With participation numbers in squash falling from a high of three million in the 1980s to a tenth of that figure now, the sport needs every piece of ammunition it can grab to halt this trend towards oblivion.

We need a new type of thinking, and certainly new leadership, to build community sports clubs where squash and racketball are promoted as fun sports that can deliver significant health benefits to residents of all ages.

From the Daily Mail
Article from the Daily Mail

The sport needs to recalibrate its modus operandi, its reason for existence, and focus on these urgent issues, instead of programmes which concentrate on delivering elite coaching to the best players while others are allowed to fall by the wayside.

Elite programmes perhaps need to be funded separately, because the absolute priority for our sport right now is in building participation numbers and working harder to retain those members who play social squash for the sheer fun and the obvious health benefits.

When I took to social media to alert readers to this health survey, I followed up with the following message:

To all fitness clubs: SQUASH is the best game for fitness.
So build more courts, promote squash and stop filling courts with gym machines.

The response on Twitter was overwhelming. Squash lovers from all over the country shared the message and added horror stories of their own, with a kind of Orwellian doom prophecy where gym machines take over the world and kill off organised sports like squash.

Well, we clearly need to organise ourselves a lot better than we are at the moment if we are to reverse this trend.

Hopefully, this publicity can help to galvanise squash and racketball players to unite with a vision to protect and grow the sport.

Clearly, the money crunchers at the big fitness chains care little about squash. Some hide their few remaining courts around the back of the clubs, often next to the swimming pool boilers, while others are clearly hell bent on eradicating squash from their premises altogether because their accountants have figured out that they can cram a dozen exercise machines into the space required for a single squash court.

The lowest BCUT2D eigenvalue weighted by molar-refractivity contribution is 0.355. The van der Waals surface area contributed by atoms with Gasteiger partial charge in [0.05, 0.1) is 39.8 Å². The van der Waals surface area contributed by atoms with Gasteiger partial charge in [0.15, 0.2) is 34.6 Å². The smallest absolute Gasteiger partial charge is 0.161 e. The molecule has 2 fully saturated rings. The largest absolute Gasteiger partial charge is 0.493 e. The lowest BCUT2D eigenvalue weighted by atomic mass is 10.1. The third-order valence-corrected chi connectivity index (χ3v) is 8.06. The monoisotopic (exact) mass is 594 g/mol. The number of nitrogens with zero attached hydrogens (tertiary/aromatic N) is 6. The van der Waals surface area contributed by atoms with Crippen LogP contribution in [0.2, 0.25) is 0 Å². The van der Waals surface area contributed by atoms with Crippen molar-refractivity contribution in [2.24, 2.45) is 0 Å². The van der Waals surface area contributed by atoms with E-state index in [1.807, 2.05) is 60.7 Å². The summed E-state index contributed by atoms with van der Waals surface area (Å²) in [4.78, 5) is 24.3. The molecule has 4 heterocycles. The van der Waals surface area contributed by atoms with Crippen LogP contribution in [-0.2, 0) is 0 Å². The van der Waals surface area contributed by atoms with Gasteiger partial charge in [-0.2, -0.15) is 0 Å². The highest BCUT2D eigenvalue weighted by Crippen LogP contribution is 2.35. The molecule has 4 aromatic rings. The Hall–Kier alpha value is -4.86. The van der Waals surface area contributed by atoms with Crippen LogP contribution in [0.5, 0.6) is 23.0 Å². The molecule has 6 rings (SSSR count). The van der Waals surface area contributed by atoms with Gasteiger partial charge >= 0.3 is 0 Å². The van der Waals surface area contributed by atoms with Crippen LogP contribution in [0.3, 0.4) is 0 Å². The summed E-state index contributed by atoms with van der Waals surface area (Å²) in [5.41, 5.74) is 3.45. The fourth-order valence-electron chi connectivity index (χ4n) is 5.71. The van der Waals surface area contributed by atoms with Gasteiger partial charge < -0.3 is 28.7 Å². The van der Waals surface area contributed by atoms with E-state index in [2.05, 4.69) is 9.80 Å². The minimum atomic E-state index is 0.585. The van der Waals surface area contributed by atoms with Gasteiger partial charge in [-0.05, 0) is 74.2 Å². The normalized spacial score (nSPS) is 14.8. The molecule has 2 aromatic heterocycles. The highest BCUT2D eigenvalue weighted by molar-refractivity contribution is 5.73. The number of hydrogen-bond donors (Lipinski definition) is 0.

They always miss the point that squash players will make the club a massive part of their social lives. It’s not just about the time the players spend on court, the accountants seem to ignore the money their squash members spend on rackets, clothing and restrings, and the significant secondary spend in the club bar.

As these health figures show, squash players are likely to continue these spending patterns well into old age, unlike the majority of fitness members who get bored with the whole process, allow their memberships to lapse, and force the management into employing staff who often behave like the worst call centres while harrying people to renew their direct debits.

Among those who joined the Twitter spree was squash-loving MP for Neath, Christina Rees, who has already sparked a lively debate about the sport in the House of Commons.

I am hoping we can hear a lot more from her in the future on this subject.

For now, feel free to share your ideas in the Comments section below.

Squash Mad will not let this drop. It’s time for action.